I'm really optimistic that this government can work. I expect Ardern will get a second honeymoon with a poll bounce and if she sets about Labour's 100 day plan with a vengeance, that bounce will become lasting support.
This here, what happened yesterday, is why we chose MMP, more than once. It's politics of consensus, it's lots of talk and a lot less arbitrary power and arrogance. Sure, the other side, the losers in this outcome, hearken back to the day when their plurality would have been outright power. But their opinion is in a minority, clearly so in an entirely other democratic process, the only one by which a single issue can be clearly selected in a plebiscite, a referendum. That powerful vestige of participatory democracy gave us the representative democracy today that truly represents the majority of voters.
I feel strong hope for NZ in a way I haven't in over a decade.
Kia kaha, Labour, the Greens, and NZF, welcome to government! Special congratulations to Prime Minister Elect Ardern.
Greens have overwhelmingly ratified the deal. I'm so, so, stoked. I'm just...nah gotta go, it's too much. This is literally the first time I've had basically exactly the government I wanted. Can't process. It's real, it happened, she did it. Too awesome.
Seeing that 7% as the bedrock real Green support base
It's credible. But I still don't buy that a significant proportion of those 7% are not inherently left wing. And the high water marks, the best results ever reached by the Party are almost certainly swingers on the left.
you seem to be discounting those who have (like me) been part of the Green movement their whole lives and vote Green in rejection of the left/right accordingly.
No, I'm aware of you, I just don't think your specific position represents anything like a majority in the support of the Green Party.
As you note, we agree this allows our leftist greenies to differentiate themselves from Labour, but do you not see the disenfranchisement it causes to the authentic Greens within the party? Those who self-identify as neither left nor right, I mean. Those who entered politics to represent the entire Green movement on an authentic basis.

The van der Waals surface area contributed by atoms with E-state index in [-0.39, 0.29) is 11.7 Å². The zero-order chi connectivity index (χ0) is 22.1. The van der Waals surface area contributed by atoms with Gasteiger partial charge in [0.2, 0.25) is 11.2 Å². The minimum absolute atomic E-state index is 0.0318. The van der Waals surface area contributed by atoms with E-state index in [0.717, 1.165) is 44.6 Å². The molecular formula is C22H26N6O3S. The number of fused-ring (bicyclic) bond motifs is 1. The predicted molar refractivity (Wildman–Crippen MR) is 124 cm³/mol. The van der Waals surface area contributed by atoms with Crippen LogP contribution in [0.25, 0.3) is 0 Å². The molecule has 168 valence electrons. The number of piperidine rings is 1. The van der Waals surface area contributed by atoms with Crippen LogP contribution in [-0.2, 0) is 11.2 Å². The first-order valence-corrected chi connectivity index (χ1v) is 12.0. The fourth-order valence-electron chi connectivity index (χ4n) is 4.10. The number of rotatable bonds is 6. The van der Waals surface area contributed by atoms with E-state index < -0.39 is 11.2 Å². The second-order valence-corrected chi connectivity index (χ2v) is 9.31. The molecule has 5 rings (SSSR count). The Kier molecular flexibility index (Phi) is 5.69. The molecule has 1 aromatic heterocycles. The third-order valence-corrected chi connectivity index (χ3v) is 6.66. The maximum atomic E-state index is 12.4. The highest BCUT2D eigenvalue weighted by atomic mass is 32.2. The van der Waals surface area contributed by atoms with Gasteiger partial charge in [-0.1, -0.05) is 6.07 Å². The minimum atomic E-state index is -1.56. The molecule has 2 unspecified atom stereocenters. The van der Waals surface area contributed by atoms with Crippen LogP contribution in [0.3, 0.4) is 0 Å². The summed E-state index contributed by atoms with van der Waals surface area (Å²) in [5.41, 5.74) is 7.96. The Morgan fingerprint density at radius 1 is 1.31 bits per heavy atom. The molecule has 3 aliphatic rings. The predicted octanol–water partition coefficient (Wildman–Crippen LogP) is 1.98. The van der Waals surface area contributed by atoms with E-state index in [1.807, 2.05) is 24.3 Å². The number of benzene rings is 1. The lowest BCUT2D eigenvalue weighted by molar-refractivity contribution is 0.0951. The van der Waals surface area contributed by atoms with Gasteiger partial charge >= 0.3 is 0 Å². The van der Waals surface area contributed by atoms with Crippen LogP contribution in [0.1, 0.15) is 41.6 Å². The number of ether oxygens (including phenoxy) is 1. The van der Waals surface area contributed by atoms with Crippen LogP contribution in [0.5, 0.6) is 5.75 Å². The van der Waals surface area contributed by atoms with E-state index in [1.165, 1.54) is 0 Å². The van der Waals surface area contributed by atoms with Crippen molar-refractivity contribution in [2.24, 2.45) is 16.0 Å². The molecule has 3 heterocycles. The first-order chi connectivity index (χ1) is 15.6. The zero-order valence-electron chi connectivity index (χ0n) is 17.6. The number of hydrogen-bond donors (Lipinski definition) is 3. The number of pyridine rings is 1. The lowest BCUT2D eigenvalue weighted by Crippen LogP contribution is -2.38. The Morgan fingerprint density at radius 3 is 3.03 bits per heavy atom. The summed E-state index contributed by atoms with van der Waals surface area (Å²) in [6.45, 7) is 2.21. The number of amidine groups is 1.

The disenfranchisement you feel is actually a consequence of lacking the numbers, even within the Green movement, to actualize power around your "authentic" position, which is, of course, no more authentic than anyone else's. What you entered politics for does not raise the value of your vote.
I get the definite impression that you either don’t believe people like me exist, or you don’t believe the Green Party ought to represent us.
Not at all. I think it represents you well out of proportion to your actual numbers, but I don't have a problem with that. Environmentalism is the origin and soul of the Green movement. But as it's become larger it's also become broader, and more sophisticated. It's not a one-issue party any more.
The Political Compass website located me precisely in the center of the left-libertarian quadrant: the red dot showed up on my certificate printout right in the middle of Bernie Sanders’ face
Ergo, you are left wing.
But values politics making me an archetypal leftist doesn’t affect my choice to reject both left & right political alignment
I get that your position along that axis is not what you consider most important. But I'm yet to see the numbers on how it goes with the Green voters as a whole group that convince me they'd be willing en masse to sacrifice that position along the Left-Right axis (and every issue that make it up) purely for environmentalist concessions. I think they'd object both on moral and practical grounds. Moral because it involves giving up lots of important belief structures. Practically because environmentalism is fundamentally a matter of human self control and regulation, something that is anathema to the political Right.
the chain between evidence and causal interpretation is very indirect
It sure is. This kind of analysis is basically a recipe for spurious correlation.
Sampling people and asking them would be the more robust way to find out the answer. Of course it is also expensive.